The Emancipated Spectator

Notes on an important text for theatre and performance

The paradox of the spectator = there is no theatre without spectators but being a spectator is a bad thing because:

  • viewing is the opposite of knowing
  • and the opposite of acting

This essentially leads to the Platonic position that “a true community… does not tolerate theatrical mediation” (3)

(see Rancière, archipolitics in Disagreement (1998): Archipolitics, whose model is supplied by Plato, reveals in all its radically the project of a community based on the complete realization of the arkhê of community, on its integral sen sibilization, replacing without any leftover the democratic configuration of politics)

For Plato, theatre is “bad”; for modern theatre practitioners, it is solely the spectator, who must be:

  • roused from stupefaction using dramatic identification  and “won over by the empathy that makes them identify with the characters on the stage” (4)
  • or distance must be abolished

Ranicère argues that these strategies relate to Brecht and Artaud, which seem different, but ultimately are both part of the same Platonic worldview, which dreams of replacing the “ignorant community of theatre” with “a different community encapsulated in a different performance of bodies” (5). For Brecht and Artaud, this means “theatre” is “the place where the passive audience… must be transformed into the active body of a community,” which involves a foundational presumption: the “idea of community as self-presence.” Since “German Romanticism… theatre has been associated with this idea of the living community” (6).

Roncière also applies this critique of presence to Debord’s society of the spectacle. It seems “anti-Platonic,” but revives “the Romantic vision of truth as non-separation.”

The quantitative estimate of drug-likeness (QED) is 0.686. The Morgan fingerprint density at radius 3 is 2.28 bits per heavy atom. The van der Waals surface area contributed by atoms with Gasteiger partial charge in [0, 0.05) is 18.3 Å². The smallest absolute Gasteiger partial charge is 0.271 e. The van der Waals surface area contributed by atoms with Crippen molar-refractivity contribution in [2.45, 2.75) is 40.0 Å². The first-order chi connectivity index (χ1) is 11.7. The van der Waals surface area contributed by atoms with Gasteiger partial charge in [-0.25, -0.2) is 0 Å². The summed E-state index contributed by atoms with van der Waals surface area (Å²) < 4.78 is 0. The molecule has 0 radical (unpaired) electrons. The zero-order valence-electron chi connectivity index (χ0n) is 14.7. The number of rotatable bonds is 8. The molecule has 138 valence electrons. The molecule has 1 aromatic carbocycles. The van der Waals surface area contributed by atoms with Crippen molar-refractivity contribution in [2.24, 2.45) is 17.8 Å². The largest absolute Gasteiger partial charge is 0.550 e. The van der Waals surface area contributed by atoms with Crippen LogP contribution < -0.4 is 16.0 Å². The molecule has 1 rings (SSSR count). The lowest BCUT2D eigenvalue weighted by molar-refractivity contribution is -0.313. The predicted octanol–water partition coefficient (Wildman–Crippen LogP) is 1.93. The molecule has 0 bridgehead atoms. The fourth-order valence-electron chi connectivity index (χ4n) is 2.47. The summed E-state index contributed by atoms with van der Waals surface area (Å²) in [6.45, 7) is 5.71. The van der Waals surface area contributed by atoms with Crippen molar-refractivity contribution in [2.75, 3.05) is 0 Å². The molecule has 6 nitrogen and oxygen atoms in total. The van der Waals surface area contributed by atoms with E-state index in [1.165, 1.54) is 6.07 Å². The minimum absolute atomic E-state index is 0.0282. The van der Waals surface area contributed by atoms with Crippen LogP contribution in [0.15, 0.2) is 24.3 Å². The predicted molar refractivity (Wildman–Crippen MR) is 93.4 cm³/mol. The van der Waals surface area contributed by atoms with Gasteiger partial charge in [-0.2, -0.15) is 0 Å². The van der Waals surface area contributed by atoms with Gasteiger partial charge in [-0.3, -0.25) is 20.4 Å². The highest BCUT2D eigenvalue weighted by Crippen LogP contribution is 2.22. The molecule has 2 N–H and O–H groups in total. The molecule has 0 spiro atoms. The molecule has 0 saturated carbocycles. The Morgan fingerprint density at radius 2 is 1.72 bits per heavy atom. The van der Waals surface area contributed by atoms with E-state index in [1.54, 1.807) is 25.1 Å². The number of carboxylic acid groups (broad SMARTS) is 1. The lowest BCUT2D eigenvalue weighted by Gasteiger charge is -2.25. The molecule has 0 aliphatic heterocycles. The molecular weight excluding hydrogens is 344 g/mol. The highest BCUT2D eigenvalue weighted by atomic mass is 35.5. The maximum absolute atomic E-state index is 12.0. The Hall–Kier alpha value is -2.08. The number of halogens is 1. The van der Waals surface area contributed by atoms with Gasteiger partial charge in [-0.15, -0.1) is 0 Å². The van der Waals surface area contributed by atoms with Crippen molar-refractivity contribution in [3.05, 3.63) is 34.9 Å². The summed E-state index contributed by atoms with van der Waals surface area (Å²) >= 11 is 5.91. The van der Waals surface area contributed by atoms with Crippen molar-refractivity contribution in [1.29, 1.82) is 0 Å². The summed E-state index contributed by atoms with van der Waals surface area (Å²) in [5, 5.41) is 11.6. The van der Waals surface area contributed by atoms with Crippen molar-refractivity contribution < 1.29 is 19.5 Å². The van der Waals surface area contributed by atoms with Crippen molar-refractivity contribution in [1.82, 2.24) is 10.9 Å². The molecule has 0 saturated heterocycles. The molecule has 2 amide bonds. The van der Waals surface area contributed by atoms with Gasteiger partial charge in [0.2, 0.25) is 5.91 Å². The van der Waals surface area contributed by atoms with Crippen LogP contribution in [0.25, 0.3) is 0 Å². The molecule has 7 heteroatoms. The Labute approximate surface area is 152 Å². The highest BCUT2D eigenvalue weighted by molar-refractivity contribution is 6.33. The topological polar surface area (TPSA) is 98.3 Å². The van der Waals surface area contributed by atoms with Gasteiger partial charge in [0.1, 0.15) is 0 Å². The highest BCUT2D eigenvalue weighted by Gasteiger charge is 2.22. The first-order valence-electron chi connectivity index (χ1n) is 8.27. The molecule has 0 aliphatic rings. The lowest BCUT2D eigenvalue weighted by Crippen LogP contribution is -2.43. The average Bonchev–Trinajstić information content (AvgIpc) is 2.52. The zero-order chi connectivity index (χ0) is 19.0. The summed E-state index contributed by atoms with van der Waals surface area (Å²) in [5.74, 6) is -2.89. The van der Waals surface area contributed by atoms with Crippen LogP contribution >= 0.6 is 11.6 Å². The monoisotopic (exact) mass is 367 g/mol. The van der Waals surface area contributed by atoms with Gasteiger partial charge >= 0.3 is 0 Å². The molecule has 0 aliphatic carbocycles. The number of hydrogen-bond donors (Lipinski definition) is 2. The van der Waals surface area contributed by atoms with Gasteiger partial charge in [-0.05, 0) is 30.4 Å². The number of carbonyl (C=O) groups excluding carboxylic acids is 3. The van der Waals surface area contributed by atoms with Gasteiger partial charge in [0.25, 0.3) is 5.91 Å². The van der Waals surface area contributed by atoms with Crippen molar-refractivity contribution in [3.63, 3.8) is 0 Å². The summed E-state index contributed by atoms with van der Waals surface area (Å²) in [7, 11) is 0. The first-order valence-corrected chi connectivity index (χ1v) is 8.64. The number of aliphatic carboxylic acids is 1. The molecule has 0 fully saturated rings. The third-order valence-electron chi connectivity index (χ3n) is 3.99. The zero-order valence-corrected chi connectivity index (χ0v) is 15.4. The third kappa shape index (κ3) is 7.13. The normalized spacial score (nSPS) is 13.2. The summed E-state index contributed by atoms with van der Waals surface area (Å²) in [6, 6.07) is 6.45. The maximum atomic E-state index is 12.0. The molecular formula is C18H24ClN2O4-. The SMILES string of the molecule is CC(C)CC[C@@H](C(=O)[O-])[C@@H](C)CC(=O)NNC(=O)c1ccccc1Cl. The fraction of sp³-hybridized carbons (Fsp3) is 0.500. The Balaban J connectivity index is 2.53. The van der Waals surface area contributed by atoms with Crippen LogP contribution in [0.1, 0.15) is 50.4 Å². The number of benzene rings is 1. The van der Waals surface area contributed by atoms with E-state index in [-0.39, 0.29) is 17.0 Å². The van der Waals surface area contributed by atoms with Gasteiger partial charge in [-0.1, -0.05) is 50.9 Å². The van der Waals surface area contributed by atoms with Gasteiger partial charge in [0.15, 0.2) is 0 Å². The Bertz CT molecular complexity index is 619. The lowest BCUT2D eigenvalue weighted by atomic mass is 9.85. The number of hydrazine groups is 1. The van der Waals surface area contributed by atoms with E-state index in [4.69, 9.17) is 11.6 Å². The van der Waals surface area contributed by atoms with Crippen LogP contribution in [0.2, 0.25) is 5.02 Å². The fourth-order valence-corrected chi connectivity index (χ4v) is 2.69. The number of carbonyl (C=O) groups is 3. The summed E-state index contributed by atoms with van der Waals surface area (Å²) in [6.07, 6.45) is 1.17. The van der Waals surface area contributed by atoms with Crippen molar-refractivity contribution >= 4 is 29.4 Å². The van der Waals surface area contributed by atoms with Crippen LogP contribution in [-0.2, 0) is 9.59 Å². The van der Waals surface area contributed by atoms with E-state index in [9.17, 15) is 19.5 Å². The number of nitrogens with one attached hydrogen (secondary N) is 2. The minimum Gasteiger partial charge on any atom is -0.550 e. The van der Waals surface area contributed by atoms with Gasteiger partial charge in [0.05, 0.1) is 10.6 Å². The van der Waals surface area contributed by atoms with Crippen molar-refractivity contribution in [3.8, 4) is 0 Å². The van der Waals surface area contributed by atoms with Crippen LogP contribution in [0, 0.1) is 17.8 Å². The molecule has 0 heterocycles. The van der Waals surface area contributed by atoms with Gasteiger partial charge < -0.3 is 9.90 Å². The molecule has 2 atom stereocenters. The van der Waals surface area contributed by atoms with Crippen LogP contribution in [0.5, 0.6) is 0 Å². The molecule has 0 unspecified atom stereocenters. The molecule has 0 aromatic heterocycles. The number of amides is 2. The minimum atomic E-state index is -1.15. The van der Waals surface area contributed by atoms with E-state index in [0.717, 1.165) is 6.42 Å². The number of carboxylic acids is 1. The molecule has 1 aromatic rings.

It should come as no surprise that at several points he hints at the theological character of this “vision of truth,” which he characterizes as “communion” (15).

It begins to become possible to see one of Rancière’s most important insights: he is challenging the late modernist orthodoxy predicated on overcoming aesthetic separation and instead insists on its necessity. He turns to his famous work on the philosophy of education (Joseph Jacotot’s The Educated Schoolmaster) in order to claim that:

 “Distance is not an evil to be abolished, but the normal condition of any communication” (10).

I am not sure that I can follow Rancière into his democratic alternative, which consists of insisting on the equality of the teacher and pupil, who may not share the same knowledge, but nevertheless share the capacity to exercise thinking and interpretation. For Rancière, spectators are not passive, but are already active. Regardless of being aware or not, the spectator “observers, selects, compares, interprets” (13). They are thus “distant spectators and active interpreters.” This is the essence of the emancipated spectator: “an emancipated community is a community of narrators and translators” (22) or “the emancipation of  each of us as spectator” in that “being a spectator is not some passive condition that we should transform into activity. It is our normal situation. We also learn and teach, act and know, as spectators who all the time link what we see to what we have seen and said, done and dreamed” (17).

(This claim is consist with the critical approach taken by scholars of fan cultures, which are relatively easy to celebrate. But what about the most bourgeois  example of audiences, the sort of spectator that originally inspired the French avant-garde tradition from which Artaud emerged? Is the distracted spectator of The Nutcracker also an interpreter? By his account, it would seem so.)

I also find myself wondering about the strangeness of equating the activity of the schoolmaster and the pupil. What does this “exercise” of our various “capacity” for “unique intellectual adventure” entail? In this scenario, what becomes of difference? I assume that it is redirected into the dissensus that composes the fabric of democratic politics, but that outpaces this particular essay about theatre.Honestly, I am not are that Rancière begins to work out how art and theatre might put this process of emancipation to work. He knows this, too, and ends the essay by acknowledging that it might all be taken as “words, yet more words, and nothing but words” (22).

There are concrete clues in the essay “Aesthetic Separation, Aesthetic Community.” They merit a brief digression. In this essay, he identifies two examples:

  • a video piece by Albanian artist Anri Sala, Dammi i colori, which “uses the resources of ‘distant’ art to question a politics of art which tries to fuse art and life into one single process” (78)